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The Bonifas Quartet will provide the musical entertainment when the 2009 season of Jazz in the Park, a popular free concert series sponsored by the East Town Association, kicks off Thursday night in Cathedral Square Park.
For now, it seems as though East Town will provide the alcohol.
East Town officials banned carry-ins -- a tradition since the festival debuted in 1991 -- after Milwaukee Police pointed out that it was illegal for patrons to consume their own spirits because East Town is is licensed to sell booze on the premises.
State Rep. Leon D. Young (D-Milwaukee), who has attended Jazz in the Park for years, introduced legislation to alter the statute, which also would ban carry-ins at River Rhythms and similar events.
This week, the Committee on State Affairs and Homeland Security, which counts Young as a member, unanimously approved Assembly Bill 248, which would allow patrons to carry their own alcoholic drinks into the park.
According to the East Town Web site, officials plan to adhere to the ban despite a change in the law.
Stay tuned for further developments.
Eco-Outburst: Residents attending a community meeting this week in Bay View did not seem excited about the highly-touted "Eco-Bay" project.
The project was billed as the first energy-efficient neighborhood plan in the country. The idea is that the five-acre development would not use any power other than that developed by solar panels on the buildings.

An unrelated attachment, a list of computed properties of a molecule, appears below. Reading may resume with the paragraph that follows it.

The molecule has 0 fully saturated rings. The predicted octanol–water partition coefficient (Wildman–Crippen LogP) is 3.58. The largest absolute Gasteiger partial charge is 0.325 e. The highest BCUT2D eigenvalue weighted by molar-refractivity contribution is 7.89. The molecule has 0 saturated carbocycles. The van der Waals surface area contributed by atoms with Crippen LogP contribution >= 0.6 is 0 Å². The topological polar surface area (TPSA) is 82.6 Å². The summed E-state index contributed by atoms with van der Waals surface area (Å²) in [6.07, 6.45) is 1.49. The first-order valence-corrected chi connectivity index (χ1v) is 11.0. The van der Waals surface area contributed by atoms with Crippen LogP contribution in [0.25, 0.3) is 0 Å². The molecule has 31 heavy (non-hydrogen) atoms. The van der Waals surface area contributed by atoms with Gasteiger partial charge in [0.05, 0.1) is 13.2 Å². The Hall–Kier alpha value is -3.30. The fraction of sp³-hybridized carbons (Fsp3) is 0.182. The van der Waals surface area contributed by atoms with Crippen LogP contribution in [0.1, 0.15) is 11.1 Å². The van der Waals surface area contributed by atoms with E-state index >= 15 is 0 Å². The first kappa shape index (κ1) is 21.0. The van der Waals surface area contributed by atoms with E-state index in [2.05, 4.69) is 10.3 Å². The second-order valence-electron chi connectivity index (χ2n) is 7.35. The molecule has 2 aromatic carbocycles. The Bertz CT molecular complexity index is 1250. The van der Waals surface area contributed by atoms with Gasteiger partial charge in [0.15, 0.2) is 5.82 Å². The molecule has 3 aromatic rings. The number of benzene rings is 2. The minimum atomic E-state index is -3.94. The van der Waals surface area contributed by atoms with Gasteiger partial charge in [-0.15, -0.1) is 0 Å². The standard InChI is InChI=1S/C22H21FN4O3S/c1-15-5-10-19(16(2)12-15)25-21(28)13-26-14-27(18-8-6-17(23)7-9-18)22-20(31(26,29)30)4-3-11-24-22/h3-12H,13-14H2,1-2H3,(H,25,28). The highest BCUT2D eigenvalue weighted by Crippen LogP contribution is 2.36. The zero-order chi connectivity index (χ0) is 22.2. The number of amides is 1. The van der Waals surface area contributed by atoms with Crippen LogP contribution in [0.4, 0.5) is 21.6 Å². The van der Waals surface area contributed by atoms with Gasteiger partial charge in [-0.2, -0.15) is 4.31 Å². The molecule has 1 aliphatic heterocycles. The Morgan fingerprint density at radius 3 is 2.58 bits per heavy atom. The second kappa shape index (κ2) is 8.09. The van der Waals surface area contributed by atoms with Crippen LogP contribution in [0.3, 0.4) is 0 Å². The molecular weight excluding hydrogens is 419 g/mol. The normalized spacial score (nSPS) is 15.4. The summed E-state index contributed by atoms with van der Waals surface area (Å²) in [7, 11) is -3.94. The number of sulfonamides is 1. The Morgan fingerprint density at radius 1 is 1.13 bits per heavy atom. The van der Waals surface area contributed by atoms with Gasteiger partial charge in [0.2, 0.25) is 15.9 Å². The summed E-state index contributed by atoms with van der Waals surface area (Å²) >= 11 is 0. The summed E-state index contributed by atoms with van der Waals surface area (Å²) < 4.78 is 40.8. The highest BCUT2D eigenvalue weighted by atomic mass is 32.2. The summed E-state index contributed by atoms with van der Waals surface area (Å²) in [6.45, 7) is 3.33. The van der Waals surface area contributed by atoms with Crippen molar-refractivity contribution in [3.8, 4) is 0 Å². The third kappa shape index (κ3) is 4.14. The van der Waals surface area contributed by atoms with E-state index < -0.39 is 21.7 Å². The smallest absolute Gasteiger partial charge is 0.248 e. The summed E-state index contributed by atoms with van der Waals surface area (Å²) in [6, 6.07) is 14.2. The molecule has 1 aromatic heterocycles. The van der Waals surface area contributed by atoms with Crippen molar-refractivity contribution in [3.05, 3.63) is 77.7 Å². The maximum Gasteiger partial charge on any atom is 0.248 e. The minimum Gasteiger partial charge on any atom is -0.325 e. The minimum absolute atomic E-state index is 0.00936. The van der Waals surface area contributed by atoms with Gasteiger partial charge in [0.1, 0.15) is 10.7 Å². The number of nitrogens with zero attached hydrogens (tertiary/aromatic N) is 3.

The vacant space once housed an Army Reserve base is bordered by Lincoln Avenue, Bay Street, Logan Avenue and Conway Street.
Residents seemed particularly upset about the city's pushing of a federally-subsidized senior housing project. Six bidders responded to a request for proposals from the city, but the city's own Housing Authority is getting the nod from the Department of City Development. A bevy of DCD officials were on hand to tout the plan.
Officials told attendees that the plan calls for construction of the senior housing, followed by eight single-family homes and some duplexes. Several attendees complained that they had not seen other plans for the space and that the Housing Authority's proposal wouldn't help the tax base because the housing would be subsidized. The Housing Authority also specializes in a rent-to-own program.
Still Playing Pension Politics: County Executive Scott Walker says that this week's $45 million settlement between Milwaukee County and its financial adviser, Mercer Inc., does not vindicate anybody.
"While the settlement is one of the largest in history and a positive outcome for county taxpayers, county finances were irreparably damaged by the 2001 pension deal and the careless actions of county officials and their consultants," Walker said via his gubernatorial campaign Web site.
"There are no heroes in this story and the only victims are the current and future county taxpayers who will pay the price for their mistakes."
Former County Executive Tom Ament, who resigned when the pension plan's ramifications were exposed, says he was right all along in that he received bad advice from county advisors.
Reaching Out to Touch You: Sen. Herb Kohl has finally gotten cyber savvy. He announced this week that folks can sign up for a regular e-mail newsletter from his office. We'll let you know if he has anything of import to say. Maybe he is running for re-election.
Question of the Week: While pols and judges are getting positive headlines for not accepting pay raises this year or next, why aren't they offering to reduce their pay?
An avid outdoors person he regularly takes extended paddling trips in the wilderness, preferring the hinterlands of northern Canada and Alaska. After a bet with a bunch of sailors, he paddled across Lake Michigan in a canoe.
He lives in Bay View.